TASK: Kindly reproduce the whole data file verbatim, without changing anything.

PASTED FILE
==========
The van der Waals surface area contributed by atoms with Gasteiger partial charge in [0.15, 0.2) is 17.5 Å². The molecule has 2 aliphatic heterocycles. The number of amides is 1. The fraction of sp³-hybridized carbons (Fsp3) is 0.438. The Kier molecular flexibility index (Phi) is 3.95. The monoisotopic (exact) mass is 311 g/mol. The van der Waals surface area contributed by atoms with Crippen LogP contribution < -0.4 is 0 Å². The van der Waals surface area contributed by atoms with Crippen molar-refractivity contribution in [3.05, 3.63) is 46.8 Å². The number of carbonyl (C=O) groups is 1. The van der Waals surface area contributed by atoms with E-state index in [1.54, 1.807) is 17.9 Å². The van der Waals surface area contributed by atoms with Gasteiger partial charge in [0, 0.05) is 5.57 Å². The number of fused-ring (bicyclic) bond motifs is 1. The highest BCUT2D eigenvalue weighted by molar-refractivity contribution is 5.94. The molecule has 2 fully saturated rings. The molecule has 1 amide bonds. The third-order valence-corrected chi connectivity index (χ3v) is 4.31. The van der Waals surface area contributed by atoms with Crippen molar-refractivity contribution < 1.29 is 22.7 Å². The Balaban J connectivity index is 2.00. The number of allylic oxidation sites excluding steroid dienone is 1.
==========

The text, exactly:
The van der Waals surface area contributed by atoms with Gasteiger partial charge in [0.15, 0.2) is 17.5 Å². The molecule has 2 aliphatic heterocycles. The number of amides is 1. The fraction of sp³-hybridized carbons (Fsp3) is 0.438. The Kier molecular flexibility index (Phi) is 3.95. The monoisotopic (exact) mass is 311 g/mol. The van der Waals surface area contributed by atoms with Crippen LogP contribution < -0.4 is 0 Å². The van der Waals surface area contributed by atoms with Crippen molar-refractivity contribution in [3.05, 3.63) is 46.8 Å². The number of carbonyl (C=O) groups is 1. The van der Waals surface area contributed by atoms with E-state index in [1.54, 1.807) is 17.9 Å². The van der Waals surface area contributed by atoms with Gasteiger partial charge in [0, 0.05) is 5.57 Å². The number of fused-ring (bicyclic) bond motifs is 1. The highest BCUT2D eigenvalue weighted by molar-refractivity contribution is 5.94. The molecule has 2 fully saturated rings. The molecule has 1 amide bonds. The third-order valence-corrected chi connectivity index (χ3v) is 4.31. The van der Waals surface area contributed by atoms with Crippen molar-refractivity contribution < 1.29 is 22.7 Å². The Balaban J connectivity index is 2.00. The number of allylic oxidation sites excluding steroid dienone is 1.